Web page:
In effect, this is the blog of my SearchLove London 2018 deck – but should as such be quicker & easier to digest for people who weren’t there on the day.
This is my 2nd Whiteboard Friday appearance, but actually the one I recorded first. It’s about a pet peeve of mine, or at least something that seems to come up *constantly* in SEO work – the surprisingly finicky definitions in Google Analytics.
Something I’ve been thinking about for a while – what does internal linking best practice look like in a world with mobile first and (it turns out) “noindex,follow” URLs not being re-crawled? It’s easy enough for small sites, but this ought to be a major concern for any site with a 4+ figure page count.
While I was in Seattle for MozCon, I had the chance to record a couple of videos for Whiteboard Friday – this was actually the one that I got out in a rush at the end, so hopefully I’ll be able to share the first one, too, in the fullness of time!
In the meantime, this is the 5-minute version of my MozCon talk, covering the meat of the analysis involved.
I’d long noticed on sites with multiple analytics setups, that traffic levels could differ even on unfiltered views. In this post, I tried to dig into the patterns in that data.
A bit of a rant about some of my biggest pet peeves in interpreting analytics, rank tracking or ranking factor study data.
Sometimes, you can’t have any more pie. Perhaps the pie is infinitesimally small. Or perhaps the rest is already taken. Or perhaps you already have the entire pie. In these cases, to progress, you must make the pie itself larger.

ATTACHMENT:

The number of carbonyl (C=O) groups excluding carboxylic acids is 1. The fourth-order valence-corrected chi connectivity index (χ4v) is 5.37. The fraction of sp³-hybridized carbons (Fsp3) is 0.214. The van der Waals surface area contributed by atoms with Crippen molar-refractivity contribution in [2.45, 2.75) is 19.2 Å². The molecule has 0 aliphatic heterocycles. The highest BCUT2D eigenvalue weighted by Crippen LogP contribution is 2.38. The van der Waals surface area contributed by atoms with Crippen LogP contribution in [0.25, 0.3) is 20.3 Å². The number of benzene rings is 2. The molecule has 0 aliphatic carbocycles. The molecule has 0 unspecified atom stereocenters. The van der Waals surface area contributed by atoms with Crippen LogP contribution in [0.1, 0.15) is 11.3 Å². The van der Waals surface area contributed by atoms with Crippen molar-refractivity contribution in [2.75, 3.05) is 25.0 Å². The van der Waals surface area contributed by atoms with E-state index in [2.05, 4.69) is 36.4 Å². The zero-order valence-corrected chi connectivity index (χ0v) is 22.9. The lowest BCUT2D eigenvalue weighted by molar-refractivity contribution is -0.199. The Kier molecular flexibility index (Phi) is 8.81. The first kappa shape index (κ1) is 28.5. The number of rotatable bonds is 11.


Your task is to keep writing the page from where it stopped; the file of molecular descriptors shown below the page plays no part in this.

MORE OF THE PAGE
Information architecture is a broad topic, which arguably includes almost everything that we traditionally call technical SEO, and a lot of UX. In this post, I’m going to focus more narrowly on quickly identifying simple changes to a site’s internal navigation that can boost the performance of your key landing pages. At its most basic, this is a process you could execute in half an hour.
Back in Google’s early days, people navigated the web using links, and this made PageRank an excellent proxy for popularity and authority. The web is moving away from primarily link-based surfing, and Google no longer needs a proxy — so what, in 2017, is the point in links?
(Spoilers: We’re not done with them yet…)
Following on from some of my recent content and research around the importance of brand awareness for SEO, the next question should be how we can measure it with the same level of accuracy that we’ve become used to for other digital marketing KPIs. This post suggests a variety of ways to get started.